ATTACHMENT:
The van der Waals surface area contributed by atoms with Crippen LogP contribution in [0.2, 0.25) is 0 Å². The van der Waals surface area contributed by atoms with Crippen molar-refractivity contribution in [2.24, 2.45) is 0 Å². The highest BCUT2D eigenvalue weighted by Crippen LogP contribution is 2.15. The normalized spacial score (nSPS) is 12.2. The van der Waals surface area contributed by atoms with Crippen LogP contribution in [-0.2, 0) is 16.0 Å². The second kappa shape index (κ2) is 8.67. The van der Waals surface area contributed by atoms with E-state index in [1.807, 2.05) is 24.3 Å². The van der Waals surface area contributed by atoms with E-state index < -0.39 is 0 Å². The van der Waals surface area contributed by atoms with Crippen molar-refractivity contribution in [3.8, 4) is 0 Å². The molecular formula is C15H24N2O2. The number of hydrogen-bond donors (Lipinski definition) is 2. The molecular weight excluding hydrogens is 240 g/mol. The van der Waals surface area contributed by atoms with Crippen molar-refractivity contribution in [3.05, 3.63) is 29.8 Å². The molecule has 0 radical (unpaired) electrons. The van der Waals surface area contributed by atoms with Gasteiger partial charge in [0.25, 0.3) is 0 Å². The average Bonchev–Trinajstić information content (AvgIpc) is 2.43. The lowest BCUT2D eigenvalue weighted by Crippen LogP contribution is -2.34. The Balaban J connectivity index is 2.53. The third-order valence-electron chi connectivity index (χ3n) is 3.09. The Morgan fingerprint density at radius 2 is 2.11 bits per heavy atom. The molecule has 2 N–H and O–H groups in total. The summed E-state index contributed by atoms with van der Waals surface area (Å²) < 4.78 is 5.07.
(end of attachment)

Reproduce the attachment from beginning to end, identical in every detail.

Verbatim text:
The van der Waals surface area contributed by atoms with Crippen LogP contribution in [0.2, 0.25) is 0 Å². The van der Waals surface area contributed by atoms with Crippen molar-refractivity contribution in [2.24, 2.45) is 0 Å². The highest BCUT2D eigenvalue weighted by Crippen LogP contribution is 2.15. The normalized spacial score (nSPS) is 12.2. The van der Waals surface area contributed by atoms with Crippen LogP contribution in [-0.2, 0) is 16.0 Å². The second kappa shape index (κ2) is 8.67. The van der Waals surface area contributed by atoms with E-state index in [1.807, 2.05) is 24.3 Å². The van der Waals surface area contributed by atoms with E-state index < -0.39 is 0 Å². The van der Waals surface area contributed by atoms with Crippen molar-refractivity contribution in [3.8, 4) is 0 Å². The molecular formula is C15H24N2O2. The number of hydrogen-bond donors (Lipinski definition) is 2. The molecular weight excluding hydrogens is 240 g/mol. The van der Waals surface area contributed by atoms with Crippen molar-refractivity contribution in [3.05, 3.63) is 29.8 Å². The molecule has 0 radical (unpaired) electrons. The van der Waals surface area contributed by atoms with Gasteiger partial charge in [0.25, 0.3) is 0 Å². The average Bonchev–Trinajstić information content (AvgIpc) is 2.43. The lowest BCUT2D eigenvalue weighted by Crippen LogP contribution is -2.34. The Balaban J connectivity index is 2.53. The third-order valence-electron chi connectivity index (χ3n) is 3.09. The Morgan fingerprint density at radius 2 is 2.11 bits per heavy atom. The molecule has 2 N–H and O–H groups in total. The summed E-state index contributed by atoms with van der Waals surface area (Å²) < 4.78 is 5.07.